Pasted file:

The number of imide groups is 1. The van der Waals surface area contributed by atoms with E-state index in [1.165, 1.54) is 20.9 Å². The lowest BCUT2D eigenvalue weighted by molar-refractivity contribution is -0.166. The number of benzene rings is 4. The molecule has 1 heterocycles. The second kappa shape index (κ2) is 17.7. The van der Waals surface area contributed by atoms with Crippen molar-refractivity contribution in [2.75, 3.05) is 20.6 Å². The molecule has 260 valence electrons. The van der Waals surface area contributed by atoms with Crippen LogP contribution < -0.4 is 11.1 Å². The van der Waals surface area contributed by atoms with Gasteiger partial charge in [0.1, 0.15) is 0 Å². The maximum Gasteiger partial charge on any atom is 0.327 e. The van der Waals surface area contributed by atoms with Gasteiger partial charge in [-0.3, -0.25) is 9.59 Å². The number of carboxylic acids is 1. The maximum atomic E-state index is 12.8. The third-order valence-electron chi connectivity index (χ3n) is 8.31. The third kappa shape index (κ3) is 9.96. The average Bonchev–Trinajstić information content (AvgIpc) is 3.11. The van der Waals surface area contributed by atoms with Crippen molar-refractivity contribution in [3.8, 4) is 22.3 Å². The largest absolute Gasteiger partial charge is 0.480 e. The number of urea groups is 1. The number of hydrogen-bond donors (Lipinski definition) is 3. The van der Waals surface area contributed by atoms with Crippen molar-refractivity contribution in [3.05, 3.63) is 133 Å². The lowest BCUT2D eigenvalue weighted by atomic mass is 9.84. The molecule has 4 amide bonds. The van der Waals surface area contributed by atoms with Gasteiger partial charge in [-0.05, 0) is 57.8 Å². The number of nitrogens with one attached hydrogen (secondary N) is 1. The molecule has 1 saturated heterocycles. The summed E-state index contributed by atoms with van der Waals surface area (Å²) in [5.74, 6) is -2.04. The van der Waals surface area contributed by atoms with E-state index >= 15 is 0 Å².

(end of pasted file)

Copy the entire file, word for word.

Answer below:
The number of imide groups is 1. The van der Waals surface area contributed by atoms with E-state index in [1.165, 1.54) is 20.9 Å². The lowest BCUT2D eigenvalue weighted by molar-refractivity contribution is -0.166. The number of benzene rings is 4. The molecule has 1 heterocycles. The second kappa shape index (κ2) is 17.7. The van der Waals surface area contributed by atoms with Crippen molar-refractivity contribution in [2.75, 3.05) is 20.6 Å². The molecule has 260 valence electrons. The van der Waals surface area contributed by atoms with Crippen LogP contribution < -0.4 is 11.1 Å². The van der Waals surface area contributed by atoms with Gasteiger partial charge in [0.1, 0.15) is 0 Å². The maximum Gasteiger partial charge on any atom is 0.327 e. The van der Waals surface area contributed by atoms with Gasteiger partial charge in [-0.3, -0.25) is 9.59 Å². The number of carboxylic acids is 1. The maximum atomic E-state index is 12.8. The third-order valence-electron chi connectivity index (χ3n) is 8.31. The third kappa shape index (κ3) is 9.96. The average Bonchev–Trinajstić information content (AvgIpc) is 3.11. The van der Waals surface area contributed by atoms with Crippen molar-refractivity contribution in [3.8, 4) is 22.3 Å². The largest absolute Gasteiger partial charge is 0.480 e. The number of urea groups is 1. The number of hydrogen-bond donors (Lipinski definition) is 3. The van der Waals surface area contributed by atoms with Crippen molar-refractivity contribution in [3.05, 3.63) is 133 Å². The lowest BCUT2D eigenvalue weighted by atomic mass is 9.84. The molecule has 4 amide bonds. The van der Waals surface area contributed by atoms with Gasteiger partial charge in [-0.05, 0) is 57.8 Å². The number of nitrogens with one attached hydrogen (secondary N) is 1. The molecule has 1 saturated heterocycles. The summed E-state index contributed by atoms with van der Waals surface area (Å²) in [5.74, 6) is -2.04. The van der Waals surface area contributed by atoms with E-state index >= 15 is 0 Å².